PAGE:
Pros and Cons of E-Learning for Employee Training
The use of computer-based and online technology to deliver employee training content has become commonplace throughout corporate America. The great payoff of e-learning is its flexibility and speed, delivering the real-time immediacy of classroom instruction without the need to actually be present in a classroom.
Providers such as SkillSoft and lynda.com, both of which offer learn-at-your-own-pace online training, are well suited to smaller companies. They allow you to simply provide your employees with a subscription to a library of ready-made tutorials so they can learn on their own, at their own pace.
A growing trend in the learning community is gamification, a subset of e-learning. Gamification involves the use of game mechanics to make learning activities more engaging. Through these types of activities, employees may earn badges for completing tasks or reaching certain milestones, track their progress against others on a leaderboard, or collect virtual currency to exchange for rewards.
E-learning has a number of important benefits:
It vastly increases the scope and reach of a corporate training effort.
It eliminates, or greatly reduces, ancillary, nonlearning expenses of training, such as travel and lodging costs for participants.
It enables students to work at their own pace and convenience so they avoid production downtime.
It enables participants not only to experience training in real time but also to store and subsequently retrieve information transmitted through the course.
It enables students to set up individualized objectives and to establish milestones to mark different levels of achievement.
It allows for the use of video at the desktop to illustrate key points visually, which can aid in information retention.
It liberates you or your training staff from classroom presentations, enabling more one-on-one consultations.
It can be a particularly cost-effective learning tool for small businesses.
The downside of e-learning is the lack of human interaction and direct instructor involvement. These solutions tend to also eliminate the benefit of employees gaining insights from other employees through group discussions.
Here’s a look at some of the ways e-learning is delivered:
Internet: By far the primary technology responsible for the growth of e-learning, the Internet is an online training mall, offering a rich and rapidly growing variety of workshops, courses, webinars, videos, blogs, discussion groups, and literature.
In addition to courses that employees can take at their own pace, some Internet training takes place in real time, where the instructor directs a course via chats and webcasts. Other courses are taught over a period of days, weeks, or months, with students turning in assignments, occasionally communicating in a group format, or intermittently checking in with the instructor.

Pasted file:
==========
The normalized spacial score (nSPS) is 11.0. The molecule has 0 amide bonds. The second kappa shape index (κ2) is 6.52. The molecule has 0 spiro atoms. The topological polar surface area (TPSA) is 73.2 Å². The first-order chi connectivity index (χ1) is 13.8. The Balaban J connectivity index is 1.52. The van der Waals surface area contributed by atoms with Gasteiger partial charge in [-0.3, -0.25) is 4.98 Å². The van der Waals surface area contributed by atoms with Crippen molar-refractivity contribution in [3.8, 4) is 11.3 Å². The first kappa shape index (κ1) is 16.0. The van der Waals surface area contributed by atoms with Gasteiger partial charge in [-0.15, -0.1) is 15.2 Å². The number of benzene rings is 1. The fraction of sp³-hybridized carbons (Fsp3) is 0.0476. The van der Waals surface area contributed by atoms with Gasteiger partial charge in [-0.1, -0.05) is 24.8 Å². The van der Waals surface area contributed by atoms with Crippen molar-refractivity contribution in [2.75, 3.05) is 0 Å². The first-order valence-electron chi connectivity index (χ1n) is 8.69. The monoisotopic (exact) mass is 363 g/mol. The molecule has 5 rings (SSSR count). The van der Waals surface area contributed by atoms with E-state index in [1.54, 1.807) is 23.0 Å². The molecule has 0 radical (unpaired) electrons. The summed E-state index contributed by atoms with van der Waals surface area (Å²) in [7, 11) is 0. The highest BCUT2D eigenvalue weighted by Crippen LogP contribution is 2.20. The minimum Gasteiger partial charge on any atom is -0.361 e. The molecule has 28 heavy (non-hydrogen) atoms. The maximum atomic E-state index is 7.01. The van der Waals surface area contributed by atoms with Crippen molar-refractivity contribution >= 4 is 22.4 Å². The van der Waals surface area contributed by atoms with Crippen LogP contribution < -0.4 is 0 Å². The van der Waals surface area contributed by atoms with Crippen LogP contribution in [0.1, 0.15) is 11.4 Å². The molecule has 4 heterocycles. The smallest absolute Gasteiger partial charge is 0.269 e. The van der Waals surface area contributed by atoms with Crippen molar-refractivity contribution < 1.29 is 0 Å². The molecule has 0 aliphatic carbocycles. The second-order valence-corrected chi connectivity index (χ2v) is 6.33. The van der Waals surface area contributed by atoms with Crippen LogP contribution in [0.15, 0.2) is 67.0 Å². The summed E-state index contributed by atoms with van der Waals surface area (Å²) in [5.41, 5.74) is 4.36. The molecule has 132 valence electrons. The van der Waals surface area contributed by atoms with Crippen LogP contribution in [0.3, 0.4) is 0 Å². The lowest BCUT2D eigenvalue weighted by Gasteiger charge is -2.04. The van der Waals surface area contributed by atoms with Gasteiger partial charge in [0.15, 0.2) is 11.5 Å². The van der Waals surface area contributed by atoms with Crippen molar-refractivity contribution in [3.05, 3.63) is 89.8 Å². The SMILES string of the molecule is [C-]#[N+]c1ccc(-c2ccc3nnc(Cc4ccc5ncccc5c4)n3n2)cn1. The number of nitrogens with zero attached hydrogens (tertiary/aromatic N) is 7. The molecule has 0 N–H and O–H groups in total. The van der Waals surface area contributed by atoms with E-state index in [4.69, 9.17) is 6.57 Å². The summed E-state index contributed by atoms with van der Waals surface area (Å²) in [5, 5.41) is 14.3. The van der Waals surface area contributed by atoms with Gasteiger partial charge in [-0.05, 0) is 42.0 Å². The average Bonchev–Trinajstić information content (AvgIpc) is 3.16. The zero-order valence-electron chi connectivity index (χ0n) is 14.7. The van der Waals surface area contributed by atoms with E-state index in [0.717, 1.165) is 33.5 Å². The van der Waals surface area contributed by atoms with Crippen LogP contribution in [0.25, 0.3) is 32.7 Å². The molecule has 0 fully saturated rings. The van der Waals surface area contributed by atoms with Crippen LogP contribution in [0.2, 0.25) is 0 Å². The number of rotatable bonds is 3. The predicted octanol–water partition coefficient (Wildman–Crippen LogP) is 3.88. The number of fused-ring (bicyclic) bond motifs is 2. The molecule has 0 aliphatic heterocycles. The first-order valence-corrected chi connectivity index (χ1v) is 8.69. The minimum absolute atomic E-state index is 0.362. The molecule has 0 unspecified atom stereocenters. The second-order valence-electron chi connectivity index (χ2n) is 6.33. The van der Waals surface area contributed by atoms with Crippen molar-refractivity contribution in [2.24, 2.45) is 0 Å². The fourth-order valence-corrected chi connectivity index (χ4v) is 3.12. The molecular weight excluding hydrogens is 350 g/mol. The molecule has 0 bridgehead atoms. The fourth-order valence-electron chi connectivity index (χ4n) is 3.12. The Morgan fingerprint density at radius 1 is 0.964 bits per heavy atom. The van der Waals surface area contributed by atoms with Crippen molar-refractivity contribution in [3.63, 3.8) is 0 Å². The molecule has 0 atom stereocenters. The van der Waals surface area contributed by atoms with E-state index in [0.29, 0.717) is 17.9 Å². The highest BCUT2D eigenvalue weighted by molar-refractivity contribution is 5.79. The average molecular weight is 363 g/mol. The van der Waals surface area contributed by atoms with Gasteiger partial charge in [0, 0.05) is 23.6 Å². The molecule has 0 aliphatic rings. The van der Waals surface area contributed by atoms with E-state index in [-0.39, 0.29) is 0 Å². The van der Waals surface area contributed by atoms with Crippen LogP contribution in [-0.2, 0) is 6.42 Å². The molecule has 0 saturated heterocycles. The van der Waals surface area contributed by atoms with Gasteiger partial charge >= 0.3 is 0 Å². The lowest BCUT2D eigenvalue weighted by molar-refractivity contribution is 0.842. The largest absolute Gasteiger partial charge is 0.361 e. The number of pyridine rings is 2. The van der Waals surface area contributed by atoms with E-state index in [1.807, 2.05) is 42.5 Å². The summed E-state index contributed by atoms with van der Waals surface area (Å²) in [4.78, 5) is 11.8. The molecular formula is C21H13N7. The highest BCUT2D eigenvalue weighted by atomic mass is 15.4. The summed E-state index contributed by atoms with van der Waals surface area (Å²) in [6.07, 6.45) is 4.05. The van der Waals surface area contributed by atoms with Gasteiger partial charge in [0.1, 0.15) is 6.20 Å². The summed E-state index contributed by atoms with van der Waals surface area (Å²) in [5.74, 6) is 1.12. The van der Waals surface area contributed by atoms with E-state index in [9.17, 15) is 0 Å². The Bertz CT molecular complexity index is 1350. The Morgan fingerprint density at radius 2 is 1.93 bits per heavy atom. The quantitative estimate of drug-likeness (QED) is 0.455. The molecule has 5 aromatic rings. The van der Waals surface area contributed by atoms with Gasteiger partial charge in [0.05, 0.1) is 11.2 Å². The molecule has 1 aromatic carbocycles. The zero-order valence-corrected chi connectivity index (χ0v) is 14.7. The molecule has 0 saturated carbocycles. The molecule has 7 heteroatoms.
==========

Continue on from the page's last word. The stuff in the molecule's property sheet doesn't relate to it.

Intranets: The biggest asset of a company’s intranet is security. You often can work with a vendor to customize its courses to your company’s specific needs and integrate them into your intranet.
Intranets engage learning and development by allowing for personalization. Users can quickly access knowledge sources that give them immediate answers to their questions and challenges, based on their job function and career and development aspirations.
Videoconferencing: Videoconferencing can be useful when you want to gather small teams of employees to receive a particular training. For mid-size to large companies, an orientation event may be an ideal time for videoconferencing so that an entire group can hear one message and discuss it at the same time.
Mobile devices: Using a portable device can be an easy way for an employee who missed a live session, lecture, or module to keep up.
Smartphones and tablets can allow employees to conveniently access text, audio, or video files wherever they are. Many companies also provide employees access to mobile instruction manuals, of particular use if a worker is on a customer’s premises.
Don’t forget, you have to monitor and manage e-learning in order for it to succeed. If you simply upload a slew of training courses and tell employees to have at it, then you shouldn’t expect your training to do much good. Encourage employees to complete training. Set aside specific times for training so that employees feel comfortable temporarily stopping their day-to-day tasks to complete an online course.